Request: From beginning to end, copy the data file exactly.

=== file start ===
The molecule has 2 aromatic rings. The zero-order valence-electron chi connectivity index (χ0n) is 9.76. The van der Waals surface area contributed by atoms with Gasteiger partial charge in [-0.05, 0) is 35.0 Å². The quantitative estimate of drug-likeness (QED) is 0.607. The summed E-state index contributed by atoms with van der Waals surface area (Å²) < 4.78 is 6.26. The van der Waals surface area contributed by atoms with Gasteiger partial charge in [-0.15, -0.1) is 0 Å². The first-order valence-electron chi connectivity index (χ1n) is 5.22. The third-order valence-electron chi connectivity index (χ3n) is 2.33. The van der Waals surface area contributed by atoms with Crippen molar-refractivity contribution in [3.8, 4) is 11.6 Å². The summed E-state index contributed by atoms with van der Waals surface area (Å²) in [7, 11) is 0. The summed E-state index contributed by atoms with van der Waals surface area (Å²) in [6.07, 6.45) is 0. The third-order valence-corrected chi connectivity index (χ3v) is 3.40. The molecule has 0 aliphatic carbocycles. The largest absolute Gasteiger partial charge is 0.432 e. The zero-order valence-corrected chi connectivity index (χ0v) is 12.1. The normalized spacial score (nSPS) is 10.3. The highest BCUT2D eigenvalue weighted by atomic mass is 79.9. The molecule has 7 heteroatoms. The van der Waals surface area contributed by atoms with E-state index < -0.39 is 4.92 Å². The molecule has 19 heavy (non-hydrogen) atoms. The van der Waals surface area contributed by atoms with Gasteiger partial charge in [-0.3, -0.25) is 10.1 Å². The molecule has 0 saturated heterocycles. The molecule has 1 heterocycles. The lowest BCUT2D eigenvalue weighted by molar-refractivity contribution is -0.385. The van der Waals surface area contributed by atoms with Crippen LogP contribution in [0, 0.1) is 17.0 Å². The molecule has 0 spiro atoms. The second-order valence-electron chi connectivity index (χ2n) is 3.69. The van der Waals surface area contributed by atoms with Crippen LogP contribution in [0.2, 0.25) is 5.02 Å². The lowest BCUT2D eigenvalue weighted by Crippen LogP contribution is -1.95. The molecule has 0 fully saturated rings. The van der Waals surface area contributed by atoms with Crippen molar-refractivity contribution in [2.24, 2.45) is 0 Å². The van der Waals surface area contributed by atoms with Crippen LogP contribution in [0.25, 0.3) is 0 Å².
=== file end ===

The molecule has 2 aromatic rings. The zero-order valence-electron chi connectivity index (χ0n) is 9.76. The van der Waals surface area contributed by atoms with Gasteiger partial charge in [-0.05, 0) is 35.0 Å². The quantitative estimate of drug-likeness (QED) is 0.607. The summed E-state index contributed by atoms with van der Waals surface area (Å²) < 4.78 is 6.26. The van der Waals surface area contributed by atoms with Gasteiger partial charge in [-0.15, -0.1) is 0 Å². The first-order valence-electron chi connectivity index (χ1n) is 5.22. The third-order valence-electron chi connectivity index (χ3n) is 2.33. The van der Waals surface area contributed by atoms with Crippen molar-refractivity contribution in [3.8, 4) is 11.6 Å². The summed E-state index contributed by atoms with van der Waals surface area (Å²) in [7, 11) is 0. The summed E-state index contributed by atoms with van der Waals surface area (Å²) in [6.07, 6.45) is 0. The third-order valence-corrected chi connectivity index (χ3v) is 3.40. The molecule has 0 aliphatic carbocycles. The largest absolute Gasteiger partial charge is 0.432 e. The zero-order valence-corrected chi connectivity index (χ0v) is 12.1. The normalized spacial score (nSPS) is 10.3. The highest BCUT2D eigenvalue weighted by atomic mass is 79.9. The molecule has 7 heteroatoms. The van der Waals surface area contributed by atoms with E-state index < -0.39 is 4.92 Å². The molecule has 19 heavy (non-hydrogen) atoms. The van der Waals surface area contributed by atoms with Gasteiger partial charge in [-0.3, -0.25) is 10.1 Å². The molecule has 0 saturated heterocycles. The molecule has 1 heterocycles. The lowest BCUT2D eigenvalue weighted by molar-refractivity contribution is -0.385. The van der Waals surface area contributed by atoms with Crippen LogP contribution in [0, 0.1) is 17.0 Å². The molecule has 0 spiro atoms. The second-order valence-electron chi connectivity index (χ2n) is 3.69. The van der Waals surface area contributed by atoms with Crippen LogP contribution in [0.2, 0.25) is 5.02 Å². The lowest BCUT2D eigenvalue weighted by Crippen LogP contribution is -1.95. The molecule has 0 fully saturated rings. The van der Waals surface area contributed by atoms with Crippen molar-refractivity contribution in [2.24, 2.45) is 0 Å². The van der Waals surface area contributed by atoms with Crippen LogP contribution in [0.25, 0.3) is 0 Å².